Extraction of total RNA and Northern blot analysis were performed as described.25 The human DNA probes used in this study were from the Pst I cDNA insert of pMG-WAF1 plasmid for wild-type p53,26 the EcoRI/Hind III cDNA insert of plasmid pFL1 for bcl-2,27 and the EcoRI cDNA insert of plasmid pGDSV7 for c-myc.28 Thirty μg of total RNA were loaded in each lane of a 1% agarose gel containing 3% formaldehyde and transferred to nylon membranes. Blots were hybridized to the probes radiolabelled to specific activity of 1-2 × 109 cpm/μg with α-32P dATP (Amersham, Buckinghamshire, United Kingdom). Then the blots were exposed to X-ray films (Kodak, New York, NY) for 3-5 days. The membranes were rehybridized with a β-actin cDNA probe to serve as an internal control.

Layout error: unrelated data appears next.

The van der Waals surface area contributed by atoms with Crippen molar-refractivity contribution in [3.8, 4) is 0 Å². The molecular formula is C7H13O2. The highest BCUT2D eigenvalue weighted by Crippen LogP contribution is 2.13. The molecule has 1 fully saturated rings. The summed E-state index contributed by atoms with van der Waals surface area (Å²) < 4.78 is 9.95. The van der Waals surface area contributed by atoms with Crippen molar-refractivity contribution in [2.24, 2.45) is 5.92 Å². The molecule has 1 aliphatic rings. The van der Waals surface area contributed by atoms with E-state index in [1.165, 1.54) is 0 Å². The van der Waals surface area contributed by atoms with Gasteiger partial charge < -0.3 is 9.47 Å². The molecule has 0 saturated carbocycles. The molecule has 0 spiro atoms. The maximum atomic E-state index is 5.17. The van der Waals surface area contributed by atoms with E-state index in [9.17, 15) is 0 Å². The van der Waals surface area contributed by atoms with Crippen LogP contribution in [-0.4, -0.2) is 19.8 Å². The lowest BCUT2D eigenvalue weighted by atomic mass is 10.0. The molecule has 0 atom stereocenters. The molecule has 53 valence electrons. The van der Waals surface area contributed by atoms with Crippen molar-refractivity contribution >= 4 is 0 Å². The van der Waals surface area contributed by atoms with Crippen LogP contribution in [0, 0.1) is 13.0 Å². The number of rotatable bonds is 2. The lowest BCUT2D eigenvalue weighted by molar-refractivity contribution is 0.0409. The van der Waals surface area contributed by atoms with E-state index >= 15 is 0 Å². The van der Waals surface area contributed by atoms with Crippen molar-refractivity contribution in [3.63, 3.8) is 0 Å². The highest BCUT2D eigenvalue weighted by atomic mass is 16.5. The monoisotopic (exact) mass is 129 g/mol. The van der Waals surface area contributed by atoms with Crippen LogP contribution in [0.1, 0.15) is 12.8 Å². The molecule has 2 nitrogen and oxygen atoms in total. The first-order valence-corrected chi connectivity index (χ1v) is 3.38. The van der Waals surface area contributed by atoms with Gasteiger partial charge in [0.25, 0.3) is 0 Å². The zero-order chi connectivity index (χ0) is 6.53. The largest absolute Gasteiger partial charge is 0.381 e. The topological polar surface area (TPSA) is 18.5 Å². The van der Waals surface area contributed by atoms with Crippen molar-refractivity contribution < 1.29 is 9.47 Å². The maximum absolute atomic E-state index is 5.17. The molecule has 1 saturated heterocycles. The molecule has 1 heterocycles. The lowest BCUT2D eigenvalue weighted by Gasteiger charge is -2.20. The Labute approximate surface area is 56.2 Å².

PROG Inhibition of Cell Proliferation
Cell proliferation was dramatically inhibited by PROG treatment in both ovarian carcinoma cell lines (Fig. 1). After 72 hours, 1 μM PROG inhibited 3H-thymidine incorporation by 23% and 21% and 10 μM PROG by 69% and 73% in 3AO and AO cell lines, respectively. In contrast, the inhibitions after 48 hours of treatment with both concentrations of PROG were less significant than those after 72 hours of treatment. Therefore, PROG treatment at 10 μM for 72 hours was chosen for the subsequent experiments.
Analysis of PROG-Induced Apoptosis